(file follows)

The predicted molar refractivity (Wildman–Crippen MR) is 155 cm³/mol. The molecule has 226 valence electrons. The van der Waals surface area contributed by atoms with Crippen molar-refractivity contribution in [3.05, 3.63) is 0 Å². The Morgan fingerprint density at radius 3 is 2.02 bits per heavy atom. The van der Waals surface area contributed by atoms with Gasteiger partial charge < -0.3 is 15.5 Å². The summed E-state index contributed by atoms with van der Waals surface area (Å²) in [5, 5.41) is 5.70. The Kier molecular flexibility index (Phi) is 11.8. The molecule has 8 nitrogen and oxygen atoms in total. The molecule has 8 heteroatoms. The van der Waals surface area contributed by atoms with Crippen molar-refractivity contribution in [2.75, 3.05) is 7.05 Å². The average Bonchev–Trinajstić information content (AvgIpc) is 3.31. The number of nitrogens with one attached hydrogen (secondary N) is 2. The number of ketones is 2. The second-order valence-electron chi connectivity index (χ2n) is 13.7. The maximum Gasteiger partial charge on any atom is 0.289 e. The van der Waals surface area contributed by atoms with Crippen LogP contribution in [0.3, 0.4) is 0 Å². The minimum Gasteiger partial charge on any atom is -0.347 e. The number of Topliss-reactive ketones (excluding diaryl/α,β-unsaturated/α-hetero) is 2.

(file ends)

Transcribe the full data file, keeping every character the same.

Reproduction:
The predicted molar refractivity (Wildman–Crippen MR) is 155 cm³/mol. The molecule has 226 valence electrons. The van der Waals surface area contributed by atoms with Crippen molar-refractivity contribution in [3.05, 3.63) is 0 Å². The Morgan fingerprint density at radius 3 is 2.02 bits per heavy atom. The van der Waals surface area contributed by atoms with Gasteiger partial charge < -0.3 is 15.5 Å². The summed E-state index contributed by atoms with van der Waals surface area (Å²) in [5, 5.41) is 5.70. The Kier molecular flexibility index (Phi) is 11.8. The molecule has 8 nitrogen and oxygen atoms in total. The molecule has 8 heteroatoms. The van der Waals surface area contributed by atoms with Crippen molar-refractivity contribution in [2.75, 3.05) is 7.05 Å². The average Bonchev–Trinajstić information content (AvgIpc) is 3.31. The number of nitrogens with one attached hydrogen (secondary N) is 2. The number of ketones is 2. The second-order valence-electron chi connectivity index (χ2n) is 13.7. The maximum Gasteiger partial charge on any atom is 0.289 e. The van der Waals surface area contributed by atoms with Crippen LogP contribution in [0.3, 0.4) is 0 Å². The minimum Gasteiger partial charge on any atom is -0.347 e. The number of Topliss-reactive ketones (excluding diaryl/α,β-unsaturated/α-hetero) is 2.